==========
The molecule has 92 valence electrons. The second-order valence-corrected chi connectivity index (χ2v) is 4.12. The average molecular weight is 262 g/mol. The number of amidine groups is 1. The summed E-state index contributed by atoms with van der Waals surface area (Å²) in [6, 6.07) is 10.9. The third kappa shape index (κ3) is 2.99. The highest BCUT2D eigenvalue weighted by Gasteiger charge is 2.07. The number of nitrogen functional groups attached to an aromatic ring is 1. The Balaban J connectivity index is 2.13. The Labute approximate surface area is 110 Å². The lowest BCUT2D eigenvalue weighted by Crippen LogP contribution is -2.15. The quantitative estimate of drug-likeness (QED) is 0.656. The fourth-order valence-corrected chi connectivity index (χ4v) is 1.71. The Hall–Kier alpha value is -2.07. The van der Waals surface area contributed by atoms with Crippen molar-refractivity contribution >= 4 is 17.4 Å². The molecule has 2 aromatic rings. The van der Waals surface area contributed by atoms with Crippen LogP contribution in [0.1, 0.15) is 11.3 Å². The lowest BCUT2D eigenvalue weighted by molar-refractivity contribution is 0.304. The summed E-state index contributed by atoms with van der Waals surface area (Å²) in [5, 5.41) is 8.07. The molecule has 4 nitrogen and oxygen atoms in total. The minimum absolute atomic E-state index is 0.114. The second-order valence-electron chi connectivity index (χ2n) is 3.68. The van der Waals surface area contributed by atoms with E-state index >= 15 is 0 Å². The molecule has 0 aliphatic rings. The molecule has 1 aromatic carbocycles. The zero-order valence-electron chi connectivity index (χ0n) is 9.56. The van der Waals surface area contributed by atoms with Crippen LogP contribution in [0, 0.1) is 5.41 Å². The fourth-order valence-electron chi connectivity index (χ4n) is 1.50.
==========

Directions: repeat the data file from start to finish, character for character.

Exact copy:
The molecule has 92 valence electrons. The second-order valence-corrected chi connectivity index (χ2v) is 4.12. The average molecular weight is 262 g/mol. The number of amidine groups is 1. The summed E-state index contributed by atoms with van der Waals surface area (Å²) in [6, 6.07) is 10.9. The third kappa shape index (κ3) is 2.99. The highest BCUT2D eigenvalue weighted by Gasteiger charge is 2.07. The number of nitrogen functional groups attached to an aromatic ring is 1. The Balaban J connectivity index is 2.13. The Labute approximate surface area is 110 Å². The lowest BCUT2D eigenvalue weighted by Crippen LogP contribution is -2.15. The quantitative estimate of drug-likeness (QED) is 0.656. The fourth-order valence-corrected chi connectivity index (χ4v) is 1.71. The Hall–Kier alpha value is -2.07. The van der Waals surface area contributed by atoms with Crippen molar-refractivity contribution >= 4 is 17.4 Å². The molecule has 2 aromatic rings. The van der Waals surface area contributed by atoms with Crippen LogP contribution in [0.1, 0.15) is 11.3 Å². The lowest BCUT2D eigenvalue weighted by molar-refractivity contribution is 0.304. The summed E-state index contributed by atoms with van der Waals surface area (Å²) in [5, 5.41) is 8.07. The molecule has 4 nitrogen and oxygen atoms in total. The minimum absolute atomic E-state index is 0.114. The second-order valence-electron chi connectivity index (χ2n) is 3.68. The van der Waals surface area contributed by atoms with E-state index >= 15 is 0 Å². The molecule has 0 aliphatic rings. The molecule has 1 aromatic carbocycles. The zero-order valence-electron chi connectivity index (χ0n) is 9.56. The van der Waals surface area contributed by atoms with Crippen LogP contribution in [0, 0.1) is 5.41 Å². The fourth-order valence-electron chi connectivity index (χ4n) is 1.50.